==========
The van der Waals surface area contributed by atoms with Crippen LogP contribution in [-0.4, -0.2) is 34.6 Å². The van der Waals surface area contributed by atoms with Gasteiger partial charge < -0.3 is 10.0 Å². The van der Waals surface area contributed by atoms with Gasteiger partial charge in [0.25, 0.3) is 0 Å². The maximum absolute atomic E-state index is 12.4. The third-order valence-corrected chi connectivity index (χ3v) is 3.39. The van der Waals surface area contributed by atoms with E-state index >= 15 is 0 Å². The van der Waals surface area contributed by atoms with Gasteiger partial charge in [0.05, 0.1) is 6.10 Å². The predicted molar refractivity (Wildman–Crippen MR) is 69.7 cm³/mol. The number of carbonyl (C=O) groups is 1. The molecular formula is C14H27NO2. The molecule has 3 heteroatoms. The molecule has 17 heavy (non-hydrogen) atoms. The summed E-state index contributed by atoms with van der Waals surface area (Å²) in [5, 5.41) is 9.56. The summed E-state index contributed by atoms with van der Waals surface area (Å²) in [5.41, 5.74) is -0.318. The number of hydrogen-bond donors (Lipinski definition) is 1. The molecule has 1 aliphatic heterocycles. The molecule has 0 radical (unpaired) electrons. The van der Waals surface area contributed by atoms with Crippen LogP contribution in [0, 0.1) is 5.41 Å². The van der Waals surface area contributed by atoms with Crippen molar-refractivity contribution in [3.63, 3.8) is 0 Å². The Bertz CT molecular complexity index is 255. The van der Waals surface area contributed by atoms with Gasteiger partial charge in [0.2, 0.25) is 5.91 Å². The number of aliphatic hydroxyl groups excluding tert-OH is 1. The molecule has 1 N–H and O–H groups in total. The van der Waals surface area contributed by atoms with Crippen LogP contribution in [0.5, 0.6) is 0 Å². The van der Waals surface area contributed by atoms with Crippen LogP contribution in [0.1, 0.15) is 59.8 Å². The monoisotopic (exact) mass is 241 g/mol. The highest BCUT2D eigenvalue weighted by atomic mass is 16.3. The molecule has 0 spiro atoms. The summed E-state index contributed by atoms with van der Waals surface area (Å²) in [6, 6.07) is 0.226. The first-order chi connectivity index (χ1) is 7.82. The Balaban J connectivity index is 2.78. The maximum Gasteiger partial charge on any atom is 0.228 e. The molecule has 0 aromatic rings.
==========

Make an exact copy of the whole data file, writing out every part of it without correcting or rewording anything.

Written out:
The van der Waals surface area contributed by atoms with Crippen LogP contribution in [-0.4, -0.2) is 34.6 Å². The van der Waals surface area contributed by atoms with Gasteiger partial charge < -0.3 is 10.0 Å². The van der Waals surface area contributed by atoms with Gasteiger partial charge in [0.25, 0.3) is 0 Å². The maximum absolute atomic E-state index is 12.4. The third-order valence-corrected chi connectivity index (χ3v) is 3.39. The van der Waals surface area contributed by atoms with E-state index >= 15 is 0 Å². The van der Waals surface area contributed by atoms with Gasteiger partial charge in [0.05, 0.1) is 6.10 Å². The predicted molar refractivity (Wildman–Crippen MR) is 69.7 cm³/mol. The number of carbonyl (C=O) groups is 1. The molecular formula is C14H27NO2. The molecule has 3 heteroatoms. The molecule has 17 heavy (non-hydrogen) atoms. The summed E-state index contributed by atoms with van der Waals surface area (Å²) in [5, 5.41) is 9.56. The summed E-state index contributed by atoms with van der Waals surface area (Å²) in [5.41, 5.74) is -0.318. The number of hydrogen-bond donors (Lipinski definition) is 1. The molecule has 1 aliphatic heterocycles. The molecule has 0 radical (unpaired) electrons. The van der Waals surface area contributed by atoms with Crippen LogP contribution in [0, 0.1) is 5.41 Å². The van der Waals surface area contributed by atoms with Crippen molar-refractivity contribution in [3.63, 3.8) is 0 Å². The Bertz CT molecular complexity index is 255. The van der Waals surface area contributed by atoms with Gasteiger partial charge in [0.2, 0.25) is 5.91 Å². The number of aliphatic hydroxyl groups excluding tert-OH is 1. The molecule has 1 N–H and O–H groups in total. The van der Waals surface area contributed by atoms with Crippen LogP contribution in [0.5, 0.6) is 0 Å². The van der Waals surface area contributed by atoms with Crippen LogP contribution in [0.1, 0.15) is 59.8 Å². The monoisotopic (exact) mass is 241 g/mol. The highest BCUT2D eigenvalue weighted by atomic mass is 16.3. The molecule has 0 spiro atoms. The summed E-state index contributed by atoms with van der Waals surface area (Å²) in [6, 6.07) is 0.226. The first-order chi connectivity index (χ1) is 7.82. The Balaban J connectivity index is 2.78. The maximum Gasteiger partial charge on any atom is 0.228 e. The molecule has 0 aromatic rings.